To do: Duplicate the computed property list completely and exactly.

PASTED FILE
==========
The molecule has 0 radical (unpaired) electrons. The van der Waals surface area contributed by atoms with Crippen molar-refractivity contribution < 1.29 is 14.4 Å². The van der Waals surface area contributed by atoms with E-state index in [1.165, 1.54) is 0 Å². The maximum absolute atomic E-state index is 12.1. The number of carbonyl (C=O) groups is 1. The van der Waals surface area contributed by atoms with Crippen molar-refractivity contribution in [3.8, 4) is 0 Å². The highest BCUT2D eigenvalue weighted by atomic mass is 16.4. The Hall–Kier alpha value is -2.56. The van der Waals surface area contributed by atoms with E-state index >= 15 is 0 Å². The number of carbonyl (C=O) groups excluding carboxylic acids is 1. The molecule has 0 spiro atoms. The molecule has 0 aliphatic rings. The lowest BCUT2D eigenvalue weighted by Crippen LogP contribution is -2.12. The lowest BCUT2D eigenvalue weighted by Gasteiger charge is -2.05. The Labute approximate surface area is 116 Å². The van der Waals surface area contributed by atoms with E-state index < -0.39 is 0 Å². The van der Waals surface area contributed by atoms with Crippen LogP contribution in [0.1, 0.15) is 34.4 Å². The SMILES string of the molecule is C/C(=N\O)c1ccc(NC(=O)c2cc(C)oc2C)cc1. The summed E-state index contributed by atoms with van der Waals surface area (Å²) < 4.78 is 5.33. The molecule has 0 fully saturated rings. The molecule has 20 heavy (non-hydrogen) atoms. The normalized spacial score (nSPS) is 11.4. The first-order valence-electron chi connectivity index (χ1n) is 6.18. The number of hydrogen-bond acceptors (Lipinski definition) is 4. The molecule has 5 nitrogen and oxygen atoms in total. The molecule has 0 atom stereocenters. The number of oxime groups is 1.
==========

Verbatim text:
The molecule has 0 radical (unpaired) electrons. The van der Waals surface area contributed by atoms with Crippen molar-refractivity contribution < 1.29 is 14.4 Å². The van der Waals surface area contributed by atoms with E-state index in [1.165, 1.54) is 0 Å². The maximum absolute atomic E-state index is 12.1. The number of carbonyl (C=O) groups is 1. The van der Waals surface area contributed by atoms with Crippen molar-refractivity contribution in [3.8, 4) is 0 Å². The highest BCUT2D eigenvalue weighted by atomic mass is 16.4. The Hall–Kier alpha value is -2.56. The van der Waals surface area contributed by atoms with E-state index >= 15 is 0 Å². The number of carbonyl (C=O) groups excluding carboxylic acids is 1. The molecule has 0 spiro atoms. The molecule has 0 aliphatic rings. The lowest BCUT2D eigenvalue weighted by Crippen LogP contribution is -2.12. The lowest BCUT2D eigenvalue weighted by Gasteiger charge is -2.05. The Labute approximate surface area is 116 Å². The van der Waals surface area contributed by atoms with E-state index < -0.39 is 0 Å². The van der Waals surface area contributed by atoms with Crippen LogP contribution in [0.1, 0.15) is 34.4 Å². The SMILES string of the molecule is C/C(=N\O)c1ccc(NC(=O)c2cc(C)oc2C)cc1. The summed E-state index contributed by atoms with van der Waals surface area (Å²) < 4.78 is 5.33. The molecule has 0 fully saturated rings. The molecule has 20 heavy (non-hydrogen) atoms. The normalized spacial score (nSPS) is 11.4. The first-order valence-electron chi connectivity index (χ1n) is 6.18. The number of hydrogen-bond acceptors (Lipinski definition) is 4. The molecule has 5 nitrogen and oxygen atoms in total. The molecule has 0 atom stereocenters. The number of oxime groups is 1.